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Muscle

Posted by Mike Gittleson on Aug 10, 2018 9:17:01 AM

In February of 2014 the Journal of Investigative Dermatology , published the article 'The skin not the largest organ.' a good read. The Journal of Comprehensive Physiology in a published article - 'Muscle as a secretory organ.' - states,  "Skeletal muscle is the largest organ in the body."

As strength coaches we tend to think of muscle exclusively in relation to muscle fiber contractions, posture, breathing and the locomotion of our activities. Seldom do we think of skeletal muscle as a secretory organ and it's ability to communicate with other organs such as adipose tissue, the liver, pancreas, our bones and the brain. 

Myokines are small proteins released by muscle cells in response to muscular contractions.  They are involved in  tissue regeneration and repair, inflammation reduction, reduction of the risk of chronic metabolic diseases and maintenance of healthy bodily functioning. Skeletal muscle as an endocrine organ produce and release these proteins, which like hormones, exert specific endocrine effects.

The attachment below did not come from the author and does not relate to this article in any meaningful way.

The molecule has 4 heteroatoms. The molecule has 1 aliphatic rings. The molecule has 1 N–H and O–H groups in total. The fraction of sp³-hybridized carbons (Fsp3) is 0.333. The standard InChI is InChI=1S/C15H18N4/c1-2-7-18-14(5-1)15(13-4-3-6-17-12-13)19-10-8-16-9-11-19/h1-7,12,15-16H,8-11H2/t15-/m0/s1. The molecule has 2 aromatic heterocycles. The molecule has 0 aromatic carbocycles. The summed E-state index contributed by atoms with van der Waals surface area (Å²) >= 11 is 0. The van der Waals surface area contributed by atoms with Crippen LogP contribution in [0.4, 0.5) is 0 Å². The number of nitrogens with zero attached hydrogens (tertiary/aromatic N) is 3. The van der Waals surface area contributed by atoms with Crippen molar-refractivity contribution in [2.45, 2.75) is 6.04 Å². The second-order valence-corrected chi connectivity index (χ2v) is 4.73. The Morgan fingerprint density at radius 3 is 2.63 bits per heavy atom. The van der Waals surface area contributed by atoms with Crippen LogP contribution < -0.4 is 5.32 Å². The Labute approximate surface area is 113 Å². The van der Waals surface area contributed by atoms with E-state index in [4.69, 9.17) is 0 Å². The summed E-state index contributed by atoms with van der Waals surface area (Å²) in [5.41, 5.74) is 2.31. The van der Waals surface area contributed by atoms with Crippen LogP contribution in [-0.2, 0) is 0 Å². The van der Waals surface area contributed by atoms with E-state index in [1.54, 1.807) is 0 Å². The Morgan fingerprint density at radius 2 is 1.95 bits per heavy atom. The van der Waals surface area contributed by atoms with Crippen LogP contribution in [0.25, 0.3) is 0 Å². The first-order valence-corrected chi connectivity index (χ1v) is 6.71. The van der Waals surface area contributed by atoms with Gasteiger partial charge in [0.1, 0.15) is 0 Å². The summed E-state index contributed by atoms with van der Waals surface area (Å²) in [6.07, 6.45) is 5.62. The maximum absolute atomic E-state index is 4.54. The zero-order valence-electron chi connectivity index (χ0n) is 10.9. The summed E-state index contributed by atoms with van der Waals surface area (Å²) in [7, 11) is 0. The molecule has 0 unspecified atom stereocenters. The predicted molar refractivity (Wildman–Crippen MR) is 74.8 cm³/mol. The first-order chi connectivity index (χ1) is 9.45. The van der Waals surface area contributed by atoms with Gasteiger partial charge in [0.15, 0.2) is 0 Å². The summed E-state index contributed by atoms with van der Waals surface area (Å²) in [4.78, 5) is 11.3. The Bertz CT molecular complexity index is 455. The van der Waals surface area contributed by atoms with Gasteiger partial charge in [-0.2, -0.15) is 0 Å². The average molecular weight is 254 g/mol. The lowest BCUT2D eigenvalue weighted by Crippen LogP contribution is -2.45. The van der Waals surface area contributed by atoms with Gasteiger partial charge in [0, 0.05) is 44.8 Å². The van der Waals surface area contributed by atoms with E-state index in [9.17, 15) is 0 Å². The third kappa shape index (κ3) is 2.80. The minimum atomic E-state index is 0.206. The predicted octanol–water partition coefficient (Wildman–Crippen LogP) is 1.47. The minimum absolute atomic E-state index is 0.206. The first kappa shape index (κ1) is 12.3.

Understanding that inactivity leads to an altered myokine response and muscular work a positive healthy molecular return, illustrates the far-reaching effect of strength training regularly and continually throughout life. 

In our modern environment with televisions, computers, advanced technology, cell phones a sedentary behavior with little or moderate muscular work is commonplace.  With the physiological knowledge of the skeletal muscles contributions in Getting Strong more than walking and running alone are necessary to achieve what is deemed a 'healthy lifestyle'. 

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  Getting Strong on the Pendulum Power Rack System

Topics: Muscular Growth, Muscular Strength, Strength Training, Pendulum Rack System, Pendulum Chin-Up Bar, Pendulum Rope Pull

When You 'Knee' To Do Push-ups

Posted by Mike Gittleson on Aug 1, 2018 3:42:20 PM

Doing a push-up with your body straight and knees off the floor is harder than with them on the ground as it requires less trunk stability to maintain position. The question is: "What is the benefit of push-ups on your knees other than training the beginner or extending the exercise once the athletes strength fails to hold posture?"